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The Truck (1976). Starring Marguerite Duras and Gerard Depardieu. Directed by Marguerite Duras. Running time: 80 minutes.
Marguerite Duras' The Truck (Le Camion) was, rather prankishly, reviewed by Pauline Kael the same week she reviewed Star Wars. Guess which movie she preferred. Kael generally sided with unpretentious American entertainment over arty French films putting on airs, but not this time. She made a case for Duras' stubborn anti-movie being more nourishing, and even more of a movie, than George Lucas' "box of Cracker Jacks which is all prizes." Duras gives us a box of Cracker Jacks which is all Cracker Jacks. You provide the prize.
Duras had envisioned a film about an older woman hitching a ride with a younger trucker and having a mostly one-sided conversation about politics and philosophy. The revolution, this woman would insist (in Duras' voice), was dead. There is nothing but the void; "the world has gone to rack and ruin." The woman's daughter has recently had a baby, and she wants to go to her. The trucker listens but says very little. She is old, so he's not all that interested in her to begin with.
Duras couldn't get an actress to commit to the role, so she decided to play it herself, opposite Gerard Depardieu as the trucker. The two performers, though, never set foot inside the truck. Duras and Depardieu -- the cerebral old lady and the virile, physical young man -- sit at a table and read from Duras' script. Duras describes the film in the conditional tense: "It would have been a film." Every so often, we escape from the table-read and see the truck driving along a highway in the blue of night, or see the landscape passing by (Bruno Nuytten was the cinematographer), while Beethoven's "Diabelli Variations" plays, seemingly oblivious to yet parallel to the imagery. As Kael pointed out, our visual interest is piqued -- even if nothing really goes on in these exterior shots -- and we're lulled into feeling that we're watching "a real movie," and then, without warning, we're put right back into that dim room with Duras and Depardieu, and they continue reading from the script.
Assuming you don't lose your patience with this sort of meta-goof, The Truck sustains its arrogant tone masterfully. It becomes, on some heady level, a comedy unlike any other; we don't laugh at Duras, but we laugh at the game she's playing. And there she is, up on the screen, delivering her pensees in her slow, imperious deadpan. Lots of filmmakers have dabbled in confrontational work; few have the guts to put themselves front and center in it. (Duras and Tom Green: together at last.) I can see why John Waters loves the film -- he gets the essential punk-rock middle-finger aspect of it. Yet Duras' experiment goes deeper than that. She uses the medium to condemn our very expectations of the medium, yet she still tells a story, she gives us an up-and-coming box-office star (Depardieu was getting hot at the time, having worked for Barbet Schroeder, Bertrand Blier, and Bernardo Bertolucci), and she shows us the truck. What more do we need? Eventually, if our patience holds out, we climb into the film and finish it with Duras, imagining our own mind-movie from the table-read.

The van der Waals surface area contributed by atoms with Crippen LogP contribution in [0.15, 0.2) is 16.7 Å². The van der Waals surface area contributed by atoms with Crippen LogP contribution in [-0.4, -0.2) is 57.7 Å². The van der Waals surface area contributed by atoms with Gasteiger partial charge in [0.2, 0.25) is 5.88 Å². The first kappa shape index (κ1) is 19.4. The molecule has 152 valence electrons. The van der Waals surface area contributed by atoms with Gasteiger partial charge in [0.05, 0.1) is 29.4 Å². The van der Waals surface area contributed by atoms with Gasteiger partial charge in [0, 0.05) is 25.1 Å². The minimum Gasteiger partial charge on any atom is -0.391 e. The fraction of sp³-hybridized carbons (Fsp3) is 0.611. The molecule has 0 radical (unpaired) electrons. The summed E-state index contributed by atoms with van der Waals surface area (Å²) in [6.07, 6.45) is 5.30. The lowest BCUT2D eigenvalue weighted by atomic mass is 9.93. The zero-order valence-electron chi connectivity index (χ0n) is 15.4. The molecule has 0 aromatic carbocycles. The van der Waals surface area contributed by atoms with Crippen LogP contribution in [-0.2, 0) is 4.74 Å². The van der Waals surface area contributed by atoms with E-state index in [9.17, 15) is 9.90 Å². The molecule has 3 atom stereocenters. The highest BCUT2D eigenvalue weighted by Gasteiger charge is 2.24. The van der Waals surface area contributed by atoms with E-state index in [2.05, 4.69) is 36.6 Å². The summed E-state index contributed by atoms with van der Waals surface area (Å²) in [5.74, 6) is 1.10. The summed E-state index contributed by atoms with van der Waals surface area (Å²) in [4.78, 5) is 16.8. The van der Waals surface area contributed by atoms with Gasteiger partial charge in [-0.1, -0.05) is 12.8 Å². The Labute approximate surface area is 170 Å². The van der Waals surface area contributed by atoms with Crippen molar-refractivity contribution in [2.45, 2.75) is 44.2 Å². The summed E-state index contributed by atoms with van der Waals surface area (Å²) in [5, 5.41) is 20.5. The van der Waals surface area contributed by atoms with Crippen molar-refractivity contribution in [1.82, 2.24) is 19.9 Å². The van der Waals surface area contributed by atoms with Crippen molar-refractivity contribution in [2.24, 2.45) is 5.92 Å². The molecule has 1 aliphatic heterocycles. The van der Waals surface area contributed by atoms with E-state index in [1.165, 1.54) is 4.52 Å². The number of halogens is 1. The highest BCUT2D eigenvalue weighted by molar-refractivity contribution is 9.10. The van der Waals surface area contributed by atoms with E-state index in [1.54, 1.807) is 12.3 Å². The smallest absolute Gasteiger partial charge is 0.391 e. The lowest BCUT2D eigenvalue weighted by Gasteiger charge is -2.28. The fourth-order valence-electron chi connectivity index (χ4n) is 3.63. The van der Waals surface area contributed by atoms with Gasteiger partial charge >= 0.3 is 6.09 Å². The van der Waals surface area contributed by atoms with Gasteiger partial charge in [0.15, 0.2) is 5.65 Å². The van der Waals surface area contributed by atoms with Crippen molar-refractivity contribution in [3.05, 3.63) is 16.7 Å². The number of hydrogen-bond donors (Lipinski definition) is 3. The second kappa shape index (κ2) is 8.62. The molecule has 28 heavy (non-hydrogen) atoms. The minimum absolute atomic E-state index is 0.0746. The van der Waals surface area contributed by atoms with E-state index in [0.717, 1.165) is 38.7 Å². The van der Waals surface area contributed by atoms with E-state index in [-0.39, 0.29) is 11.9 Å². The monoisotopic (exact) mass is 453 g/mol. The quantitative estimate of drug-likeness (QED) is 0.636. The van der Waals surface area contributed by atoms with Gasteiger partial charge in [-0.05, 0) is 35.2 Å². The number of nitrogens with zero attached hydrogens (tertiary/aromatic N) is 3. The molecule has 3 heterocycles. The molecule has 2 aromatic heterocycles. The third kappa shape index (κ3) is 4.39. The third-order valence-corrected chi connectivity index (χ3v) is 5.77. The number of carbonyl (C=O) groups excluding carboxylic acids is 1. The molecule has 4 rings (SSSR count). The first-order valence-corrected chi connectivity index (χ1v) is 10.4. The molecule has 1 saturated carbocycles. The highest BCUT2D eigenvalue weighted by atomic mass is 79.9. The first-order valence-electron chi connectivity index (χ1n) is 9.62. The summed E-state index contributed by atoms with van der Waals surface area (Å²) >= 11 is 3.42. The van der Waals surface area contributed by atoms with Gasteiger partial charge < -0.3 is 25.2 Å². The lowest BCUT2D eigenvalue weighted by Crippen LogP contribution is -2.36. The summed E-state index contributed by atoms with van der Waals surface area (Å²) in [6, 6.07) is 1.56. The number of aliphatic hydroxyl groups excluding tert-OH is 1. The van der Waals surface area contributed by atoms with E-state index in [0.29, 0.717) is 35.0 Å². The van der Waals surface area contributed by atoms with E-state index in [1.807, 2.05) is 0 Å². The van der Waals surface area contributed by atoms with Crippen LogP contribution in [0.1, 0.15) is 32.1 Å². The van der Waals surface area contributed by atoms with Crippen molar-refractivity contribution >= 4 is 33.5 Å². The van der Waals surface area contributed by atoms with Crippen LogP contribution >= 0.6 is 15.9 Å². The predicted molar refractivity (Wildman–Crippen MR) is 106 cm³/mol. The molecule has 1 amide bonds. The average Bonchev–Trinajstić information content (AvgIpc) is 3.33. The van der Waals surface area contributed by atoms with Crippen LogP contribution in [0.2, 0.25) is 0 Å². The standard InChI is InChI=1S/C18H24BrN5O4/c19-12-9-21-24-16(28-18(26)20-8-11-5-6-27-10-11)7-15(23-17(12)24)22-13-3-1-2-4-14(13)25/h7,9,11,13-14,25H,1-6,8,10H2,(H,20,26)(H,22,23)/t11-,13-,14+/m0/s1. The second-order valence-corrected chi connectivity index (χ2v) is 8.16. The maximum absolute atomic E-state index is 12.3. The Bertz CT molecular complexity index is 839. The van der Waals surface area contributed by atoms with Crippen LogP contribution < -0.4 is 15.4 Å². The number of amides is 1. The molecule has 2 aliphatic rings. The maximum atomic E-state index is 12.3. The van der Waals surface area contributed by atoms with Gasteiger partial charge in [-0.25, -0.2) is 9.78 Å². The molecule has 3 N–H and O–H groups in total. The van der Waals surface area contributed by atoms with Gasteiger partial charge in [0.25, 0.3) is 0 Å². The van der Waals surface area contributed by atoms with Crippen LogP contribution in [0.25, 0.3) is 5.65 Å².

Without the exteriors of the truck, this would be a filmed play. With them, it becomes cinema, banal but beautiful in its rhythms. I don't know that anyone else could have pulled it off; there's wit in this achievement, but Duras is also deadly serious and sincere about it. There's wistfulness in the repeated conditional tense but also playfulness. The Truck may be the ultimate doodling French art film, but it can't help but satisfy on an unconscious level. Duras didn't hate the audience; she disregarded it. At the same time, she knows we're there and if we don't sit and listen to her, that's very much our problem, yet she also knows the movie isn't complete without us. The story she tells, she says, is "about everything," and so it is; with two locations and a cast of two, it can afford to be an epic of the mind, brooding over the many ways in which humans act against their own self-interest.
The Truck risks being a folly about folly, but Duras' control is absolute. Everything is in its place; nothing is discordant or extraneous (the 80-minute running time helps). It needs to be seen at least once by any adventurous film lover, and perhaps revisited; it's a haunting little piece, unfolding as it does largely in the mind's eye. That it's not available on home video in America in any format is frustrating, though Duras might have appreciated that. Not only do you have to work while you watch the film -- you have to work to get to see it in the first place.
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